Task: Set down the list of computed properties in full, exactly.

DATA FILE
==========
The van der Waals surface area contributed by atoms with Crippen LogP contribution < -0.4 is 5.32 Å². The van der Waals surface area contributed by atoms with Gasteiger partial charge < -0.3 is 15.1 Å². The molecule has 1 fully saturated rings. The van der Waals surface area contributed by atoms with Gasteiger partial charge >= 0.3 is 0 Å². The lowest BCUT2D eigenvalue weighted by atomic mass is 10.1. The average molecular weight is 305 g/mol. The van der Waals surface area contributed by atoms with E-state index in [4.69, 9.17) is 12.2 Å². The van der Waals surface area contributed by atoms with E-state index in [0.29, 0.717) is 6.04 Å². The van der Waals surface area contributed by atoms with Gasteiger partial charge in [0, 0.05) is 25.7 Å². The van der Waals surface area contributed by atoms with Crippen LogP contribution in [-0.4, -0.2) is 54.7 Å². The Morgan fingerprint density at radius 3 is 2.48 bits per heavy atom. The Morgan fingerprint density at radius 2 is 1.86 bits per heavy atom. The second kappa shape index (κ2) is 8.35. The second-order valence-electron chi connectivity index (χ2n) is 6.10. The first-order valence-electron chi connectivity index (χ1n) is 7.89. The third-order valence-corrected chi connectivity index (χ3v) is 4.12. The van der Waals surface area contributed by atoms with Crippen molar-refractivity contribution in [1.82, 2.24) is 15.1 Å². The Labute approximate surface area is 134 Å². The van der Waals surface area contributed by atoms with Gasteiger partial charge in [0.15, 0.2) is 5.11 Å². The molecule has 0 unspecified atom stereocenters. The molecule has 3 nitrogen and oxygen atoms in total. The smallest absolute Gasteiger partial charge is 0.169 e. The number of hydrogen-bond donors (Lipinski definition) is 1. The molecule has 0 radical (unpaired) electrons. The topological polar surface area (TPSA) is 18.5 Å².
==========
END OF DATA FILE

The van der Waals surface area contributed by atoms with Crippen LogP contribution < -0.4 is 5.32 Å². The van der Waals surface area contributed by atoms with Gasteiger partial charge < -0.3 is 15.1 Å². The molecule has 1 fully saturated rings. The van der Waals surface area contributed by atoms with Gasteiger partial charge >= 0.3 is 0 Å². The lowest BCUT2D eigenvalue weighted by atomic mass is 10.1. The average molecular weight is 305 g/mol. The van der Waals surface area contributed by atoms with E-state index in [4.69, 9.17) is 12.2 Å². The van der Waals surface area contributed by atoms with E-state index in [0.29, 0.717) is 6.04 Å². The van der Waals surface area contributed by atoms with Gasteiger partial charge in [0, 0.05) is 25.7 Å². The van der Waals surface area contributed by atoms with Crippen LogP contribution in [-0.4, -0.2) is 54.7 Å². The Morgan fingerprint density at radius 3 is 2.48 bits per heavy atom. The Morgan fingerprint density at radius 2 is 1.86 bits per heavy atom. The second kappa shape index (κ2) is 8.35. The second-order valence-electron chi connectivity index (χ2n) is 6.10. The first-order valence-electron chi connectivity index (χ1n) is 7.89. The third-order valence-corrected chi connectivity index (χ3v) is 4.12. The van der Waals surface area contributed by atoms with Crippen molar-refractivity contribution in [1.82, 2.24) is 15.1 Å². The Labute approximate surface area is 134 Å². The van der Waals surface area contributed by atoms with Gasteiger partial charge in [0.15, 0.2) is 5.11 Å². The molecule has 0 unspecified atom stereocenters. The molecule has 3 nitrogen and oxygen atoms in total. The smallest absolute Gasteiger partial charge is 0.169 e. The number of hydrogen-bond donors (Lipinski definition) is 1. The molecule has 0 radical (unpaired) electrons. The topological polar surface area (TPSA) is 18.5 Å².